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British Industrial History

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Dounreay Atomic Energy Establishment

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1959.Fast Breeder Reactor.
1961. Spherical containment vessel enclosing the fast reactor.
1961. Rotating shields.
1961. Top of pressure vessel.

at Dounreay, near Thurso, Caithness, Scotland

Location of Britain's experimental fast breeder reactors - the Dounreay Materials Test Reactor (DMTR), the Dounreay Fast Reactor (DFR) and the Prototype Fast Reactor (PFR).

For more information, see here[1]


Constructed to test the effects of irradiation on metals. It was the first operational reactor in Scotland to achieve criticality (in May 1958).

The reactor was contained in a steel pressure containment vessel 21.2m in diameter and 22.7m high. It had an output of 25 MWth (this was initially 10 MWth).

Operations ended in 1969.


Housed inside the iconic steel sphere, it was built between 1955 and 1958 to test the breeder reactor concept, and delivered 14MW to the National Grid. It closed down in 1977.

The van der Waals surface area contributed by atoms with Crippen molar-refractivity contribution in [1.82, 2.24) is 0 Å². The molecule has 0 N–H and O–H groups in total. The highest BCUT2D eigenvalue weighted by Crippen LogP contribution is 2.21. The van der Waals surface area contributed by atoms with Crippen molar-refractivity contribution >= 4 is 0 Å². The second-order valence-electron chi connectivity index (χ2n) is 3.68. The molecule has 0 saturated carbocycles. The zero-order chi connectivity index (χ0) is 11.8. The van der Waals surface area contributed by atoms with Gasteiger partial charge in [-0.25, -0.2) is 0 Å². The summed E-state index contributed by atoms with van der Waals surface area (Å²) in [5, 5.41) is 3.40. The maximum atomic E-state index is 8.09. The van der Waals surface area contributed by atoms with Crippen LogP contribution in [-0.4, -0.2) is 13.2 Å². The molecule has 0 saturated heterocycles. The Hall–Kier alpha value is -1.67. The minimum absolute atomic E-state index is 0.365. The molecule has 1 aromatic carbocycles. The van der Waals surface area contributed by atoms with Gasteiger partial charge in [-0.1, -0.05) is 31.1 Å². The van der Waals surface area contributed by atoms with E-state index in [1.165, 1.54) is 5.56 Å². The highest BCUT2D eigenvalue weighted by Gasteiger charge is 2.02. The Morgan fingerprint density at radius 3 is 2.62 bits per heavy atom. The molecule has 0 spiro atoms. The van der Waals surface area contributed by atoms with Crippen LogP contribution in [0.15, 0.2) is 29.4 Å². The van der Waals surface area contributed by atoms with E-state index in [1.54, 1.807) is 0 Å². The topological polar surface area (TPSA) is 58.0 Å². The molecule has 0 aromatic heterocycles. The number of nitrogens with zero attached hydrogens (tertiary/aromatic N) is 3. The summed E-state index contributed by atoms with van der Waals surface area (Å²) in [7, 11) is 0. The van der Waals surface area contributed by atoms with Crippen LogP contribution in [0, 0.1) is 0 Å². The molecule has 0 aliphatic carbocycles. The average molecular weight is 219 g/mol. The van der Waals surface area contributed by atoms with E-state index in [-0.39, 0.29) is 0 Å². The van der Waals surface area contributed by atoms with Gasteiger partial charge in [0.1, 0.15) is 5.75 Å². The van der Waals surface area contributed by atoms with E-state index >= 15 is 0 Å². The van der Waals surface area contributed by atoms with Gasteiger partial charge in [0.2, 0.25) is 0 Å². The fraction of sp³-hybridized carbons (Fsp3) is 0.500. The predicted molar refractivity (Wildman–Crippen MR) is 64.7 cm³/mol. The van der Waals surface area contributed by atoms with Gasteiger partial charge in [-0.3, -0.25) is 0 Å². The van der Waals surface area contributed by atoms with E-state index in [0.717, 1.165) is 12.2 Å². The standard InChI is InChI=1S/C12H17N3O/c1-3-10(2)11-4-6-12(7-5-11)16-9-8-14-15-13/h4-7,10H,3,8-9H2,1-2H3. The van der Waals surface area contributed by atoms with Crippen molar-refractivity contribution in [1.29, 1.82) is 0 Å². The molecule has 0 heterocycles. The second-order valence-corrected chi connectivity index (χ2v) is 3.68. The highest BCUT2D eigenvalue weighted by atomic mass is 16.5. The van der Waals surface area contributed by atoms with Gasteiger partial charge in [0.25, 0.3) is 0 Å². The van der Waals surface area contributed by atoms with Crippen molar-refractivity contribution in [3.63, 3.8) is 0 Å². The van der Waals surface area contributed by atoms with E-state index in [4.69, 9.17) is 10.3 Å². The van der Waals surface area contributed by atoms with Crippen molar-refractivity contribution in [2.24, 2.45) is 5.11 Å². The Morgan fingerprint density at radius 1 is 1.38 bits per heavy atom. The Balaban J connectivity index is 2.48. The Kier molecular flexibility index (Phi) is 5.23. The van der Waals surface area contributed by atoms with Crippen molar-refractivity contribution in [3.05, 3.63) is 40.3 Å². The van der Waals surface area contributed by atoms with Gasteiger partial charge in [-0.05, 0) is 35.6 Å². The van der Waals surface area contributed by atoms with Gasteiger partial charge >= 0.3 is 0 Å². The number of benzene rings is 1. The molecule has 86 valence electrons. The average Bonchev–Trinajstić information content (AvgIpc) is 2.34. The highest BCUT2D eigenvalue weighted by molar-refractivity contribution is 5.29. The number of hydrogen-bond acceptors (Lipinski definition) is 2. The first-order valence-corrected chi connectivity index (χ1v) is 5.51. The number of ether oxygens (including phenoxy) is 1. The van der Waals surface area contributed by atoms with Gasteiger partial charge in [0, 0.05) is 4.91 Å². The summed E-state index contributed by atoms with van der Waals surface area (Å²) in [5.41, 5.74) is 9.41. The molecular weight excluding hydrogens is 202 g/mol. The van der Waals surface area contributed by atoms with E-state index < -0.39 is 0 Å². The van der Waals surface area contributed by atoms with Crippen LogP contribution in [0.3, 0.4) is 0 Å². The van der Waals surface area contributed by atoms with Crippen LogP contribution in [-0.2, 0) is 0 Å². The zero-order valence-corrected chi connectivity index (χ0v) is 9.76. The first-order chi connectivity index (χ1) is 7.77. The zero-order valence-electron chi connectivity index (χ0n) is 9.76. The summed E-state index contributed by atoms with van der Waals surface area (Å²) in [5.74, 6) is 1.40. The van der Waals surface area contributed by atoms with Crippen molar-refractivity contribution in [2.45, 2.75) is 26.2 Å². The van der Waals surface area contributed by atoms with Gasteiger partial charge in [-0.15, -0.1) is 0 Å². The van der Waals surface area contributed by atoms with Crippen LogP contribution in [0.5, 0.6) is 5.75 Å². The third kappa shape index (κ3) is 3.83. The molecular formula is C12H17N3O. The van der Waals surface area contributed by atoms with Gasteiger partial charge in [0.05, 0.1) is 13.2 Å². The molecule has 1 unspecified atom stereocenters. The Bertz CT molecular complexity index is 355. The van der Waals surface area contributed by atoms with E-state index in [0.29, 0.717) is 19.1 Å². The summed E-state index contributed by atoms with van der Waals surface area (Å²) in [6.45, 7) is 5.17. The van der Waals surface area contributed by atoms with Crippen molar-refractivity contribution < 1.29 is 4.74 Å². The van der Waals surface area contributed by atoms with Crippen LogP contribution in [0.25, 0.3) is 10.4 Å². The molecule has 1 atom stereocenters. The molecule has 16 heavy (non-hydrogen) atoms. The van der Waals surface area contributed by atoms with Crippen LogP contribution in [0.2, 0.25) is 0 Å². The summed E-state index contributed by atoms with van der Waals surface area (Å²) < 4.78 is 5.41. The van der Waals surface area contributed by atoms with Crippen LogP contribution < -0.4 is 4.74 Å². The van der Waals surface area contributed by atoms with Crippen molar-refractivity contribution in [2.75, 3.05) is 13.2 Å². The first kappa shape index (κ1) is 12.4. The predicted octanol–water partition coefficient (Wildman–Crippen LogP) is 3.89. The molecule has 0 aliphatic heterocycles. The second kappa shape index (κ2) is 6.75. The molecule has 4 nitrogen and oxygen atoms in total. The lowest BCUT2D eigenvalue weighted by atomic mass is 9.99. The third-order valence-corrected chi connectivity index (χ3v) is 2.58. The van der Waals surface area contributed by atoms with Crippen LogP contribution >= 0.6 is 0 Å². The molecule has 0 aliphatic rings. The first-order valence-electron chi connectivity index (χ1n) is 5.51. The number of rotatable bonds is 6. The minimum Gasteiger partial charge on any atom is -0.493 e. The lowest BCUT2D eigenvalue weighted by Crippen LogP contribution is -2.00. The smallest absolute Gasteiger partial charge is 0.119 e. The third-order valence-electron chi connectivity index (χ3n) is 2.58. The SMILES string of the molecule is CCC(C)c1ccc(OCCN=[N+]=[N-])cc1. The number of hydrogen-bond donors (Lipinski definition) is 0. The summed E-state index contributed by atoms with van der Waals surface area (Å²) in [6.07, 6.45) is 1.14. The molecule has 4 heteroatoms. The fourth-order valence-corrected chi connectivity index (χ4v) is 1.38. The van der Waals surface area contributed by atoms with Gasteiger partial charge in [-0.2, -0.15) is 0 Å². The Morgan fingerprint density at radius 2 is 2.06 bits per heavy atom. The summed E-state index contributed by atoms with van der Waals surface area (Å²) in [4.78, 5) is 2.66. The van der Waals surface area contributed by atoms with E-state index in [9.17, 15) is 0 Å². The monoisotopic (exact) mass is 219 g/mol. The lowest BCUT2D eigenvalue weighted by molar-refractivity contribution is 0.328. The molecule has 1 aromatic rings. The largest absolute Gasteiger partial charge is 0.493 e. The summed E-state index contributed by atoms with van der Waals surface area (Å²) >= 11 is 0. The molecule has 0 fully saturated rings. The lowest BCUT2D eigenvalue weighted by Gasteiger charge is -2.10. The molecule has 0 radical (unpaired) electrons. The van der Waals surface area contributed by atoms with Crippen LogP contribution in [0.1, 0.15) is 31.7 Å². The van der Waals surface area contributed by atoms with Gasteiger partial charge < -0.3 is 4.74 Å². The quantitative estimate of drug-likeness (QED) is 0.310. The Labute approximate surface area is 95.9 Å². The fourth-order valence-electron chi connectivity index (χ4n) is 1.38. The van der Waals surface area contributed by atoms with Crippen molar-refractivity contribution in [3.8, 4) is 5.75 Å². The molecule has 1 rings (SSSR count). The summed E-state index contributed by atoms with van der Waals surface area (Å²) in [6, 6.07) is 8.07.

The PFR was constructed to demonstrate the commercial feasibility of the system for power generation, as well as providing R&D facilities. The compact sodium-cooled reactor supplied steam to conventional plant at conditions typical of contemporary fossil-fired and Advanced Gas Reactor power stations. It was designed to produce 250 MWe at high efficiency. Construction started in 1968 and PFR went critical in 1974.

The English Electric Co was responsible for the design and supply of the conventional plant and for the reactor's sodium pumps.

In the late 1980s it was decided not to further develop the fast breeder concept in the UK, and the reactor was finally shut down in 1994.

See Also


Sources of Information

  1. [1] Dounreay website